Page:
ORLANDO, FL - The NBPA Top 100 Camp brought together 60 of the top prospects in the country into one gym to go through skill work and compete. The competition was intense from start to finish and I was able to learn a lot about a number of players. Here are four main takeaways from the week.
Jaden Bradley is a Top Dog
The argument can be made that nobody had a better overall showing at the camp than Jaden Bradley. The 6-foot-3 PG out of IMG Academy stood out from start to finish, leading the camp in both PPG (15.5) and APG (5.5). He even won the MVP award. Offensively, there is not much that he cannot do. Bradley was able to score the ball in a variety of ways displaying his crafty handle and athleticism. He has a strong frame that he utilizes to absorb contact when attacking the rim. This kid is the ultimate competitor and it showed as he led his Hawks team to a championship win.
Caleb Foster Continues His Rise
Caleb Foster has been a hot name to follow throughout the live period and he continued with that same momentum through the camp. During 3x3 play with a completely different set of rules and foundation from the traditional 5x5 setting, he showed that he was able to adjust and be effective. He stood out due to his ability to maximize his dribbles, move without the ball, and get a good look at the rim early in the 12 second shot clock. Foster was the only 2023 player to earn All Star honors and to finish in the top-10 of scoring (11.2 PPG). His knack for drawing fouls and getting to the line was evident as he led the event in FTA and FTM (17-18). The North Carolina native picked up an offer from Duke shortly after the conclusion of the camp.
The Lone Star State Stands Strong
Throughout the summer, I have been hearing a lot of noise surrounding the state of Texas and the quality of players that come out of there. It did not take long for me to see why there had been so much talk. For starters. of the 60 players in attendance, nine of them were from Texas. Of those nine, Cason Wallace and Keyonte George stood out to me the most. These are two high-level players that compete from start to finish. Wallace was a part of both the 3x3 and 5x5 championship games. At 6-foot-4, his ability to defend paired with his defensive potential sets him apart from others in his class. Leading the camp in steals per game with three, he showed that he is one of the top, if not the top, two-way guard in his class. While an injury kept George out from some of the game play, his performance in the first game on Wednesday and on the games on playoff Friday showed why he is regarded as a top scorer in the country. He finished with 18 points in the championship game while leading his team to a win.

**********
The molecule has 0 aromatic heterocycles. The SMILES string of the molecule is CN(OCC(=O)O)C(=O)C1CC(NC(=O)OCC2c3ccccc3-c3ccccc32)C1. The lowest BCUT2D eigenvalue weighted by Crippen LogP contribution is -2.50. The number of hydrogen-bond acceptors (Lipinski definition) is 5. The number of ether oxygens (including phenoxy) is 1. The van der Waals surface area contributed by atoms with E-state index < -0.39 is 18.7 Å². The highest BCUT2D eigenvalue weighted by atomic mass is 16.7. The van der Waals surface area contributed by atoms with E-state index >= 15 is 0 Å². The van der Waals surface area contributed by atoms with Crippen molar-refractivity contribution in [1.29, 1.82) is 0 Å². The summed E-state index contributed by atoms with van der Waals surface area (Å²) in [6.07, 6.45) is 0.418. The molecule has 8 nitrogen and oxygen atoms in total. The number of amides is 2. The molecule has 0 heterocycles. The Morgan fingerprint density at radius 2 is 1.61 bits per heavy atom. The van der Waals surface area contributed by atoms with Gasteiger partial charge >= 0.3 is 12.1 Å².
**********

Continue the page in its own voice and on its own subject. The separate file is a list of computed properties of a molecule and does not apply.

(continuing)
In today's basketball world of fast-paced guard play and a lot of 3-point shooting, it is refreshing to see highly skilled big men go to work. The skill level of the centers at this camp was incredible to take in. Donovan Clingan, Adem Bona, and Vincent Iwuchukwu stood out the most. All three of these players were featured in the championship game. While Bona and Iwuchukwu got came out on top, Clingan definitely made his case for a rise in rankings. The UCONN commit is a true 7-footer with a ton of skill. He has soft hands, a number of moves on the low block, and he is really mobile for his size. He finished second in RPG with seven. Bona was the most athletic big man in attendance. The way he glides down the floor is a sight to see. He threw down a number of powerful dunks and flew in for multiple emphatic blocks on the defensive end. Iwuchukwu was arguably the top overall center of the camp. He excelled in both 3x3 and 5x5 game play, as he led the camp in FGP converting on 27 of his 36 shots attempted. Like Bona, he runs the floor really well and gets rewarded with easy buckets in transition. Both Bona and Iwuchukwu were a large part of the Hawks championship run; they were the best frontcourt at the camp.